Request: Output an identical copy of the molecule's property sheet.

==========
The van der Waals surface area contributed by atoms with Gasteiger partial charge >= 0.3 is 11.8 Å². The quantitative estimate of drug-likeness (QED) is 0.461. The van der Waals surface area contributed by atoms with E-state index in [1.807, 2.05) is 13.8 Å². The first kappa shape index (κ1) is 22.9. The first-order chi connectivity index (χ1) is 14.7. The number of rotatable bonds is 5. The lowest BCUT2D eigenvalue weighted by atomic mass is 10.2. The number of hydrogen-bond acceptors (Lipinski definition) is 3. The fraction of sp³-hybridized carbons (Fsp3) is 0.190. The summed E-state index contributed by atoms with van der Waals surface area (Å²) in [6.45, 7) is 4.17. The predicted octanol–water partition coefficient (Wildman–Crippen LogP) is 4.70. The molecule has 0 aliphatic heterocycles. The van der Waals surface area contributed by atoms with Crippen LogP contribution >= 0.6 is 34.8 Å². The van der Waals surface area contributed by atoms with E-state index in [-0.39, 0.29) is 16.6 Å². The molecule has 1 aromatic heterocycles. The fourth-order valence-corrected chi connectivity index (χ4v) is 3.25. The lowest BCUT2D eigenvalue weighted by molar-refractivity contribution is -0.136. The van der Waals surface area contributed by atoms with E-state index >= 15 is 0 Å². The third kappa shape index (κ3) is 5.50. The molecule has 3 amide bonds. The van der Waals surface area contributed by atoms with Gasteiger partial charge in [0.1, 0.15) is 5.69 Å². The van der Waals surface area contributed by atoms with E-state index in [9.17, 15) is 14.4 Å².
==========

The van der Waals surface area contributed by atoms with Gasteiger partial charge >= 0.3 is 11.8 Å². The quantitative estimate of drug-likeness (QED) is 0.461. The van der Waals surface area contributed by atoms with E-state index in [1.807, 2.05) is 13.8 Å². The first kappa shape index (κ1) is 22.9. The first-order chi connectivity index (χ1) is 14.7. The number of rotatable bonds is 5. The lowest BCUT2D eigenvalue weighted by atomic mass is 10.2. The number of hydrogen-bond acceptors (Lipinski definition) is 3. The fraction of sp³-hybridized carbons (Fsp3) is 0.190. The summed E-state index contributed by atoms with van der Waals surface area (Å²) in [6.45, 7) is 4.17. The predicted octanol–water partition coefficient (Wildman–Crippen LogP) is 4.70. The molecule has 0 aliphatic heterocycles. The van der Waals surface area contributed by atoms with Crippen LogP contribution >= 0.6 is 34.8 Å². The van der Waals surface area contributed by atoms with E-state index in [-0.39, 0.29) is 16.6 Å². The molecule has 1 aromatic heterocycles. The fourth-order valence-corrected chi connectivity index (χ4v) is 3.25. The lowest BCUT2D eigenvalue weighted by molar-refractivity contribution is -0.136. The van der Waals surface area contributed by atoms with E-state index >= 15 is 0 Å². The third kappa shape index (κ3) is 5.50. The molecule has 3 amide bonds. The van der Waals surface area contributed by atoms with Gasteiger partial charge in [0.1, 0.15) is 5.69 Å². The van der Waals surface area contributed by atoms with E-state index in [9.17, 15) is 14.4 Å².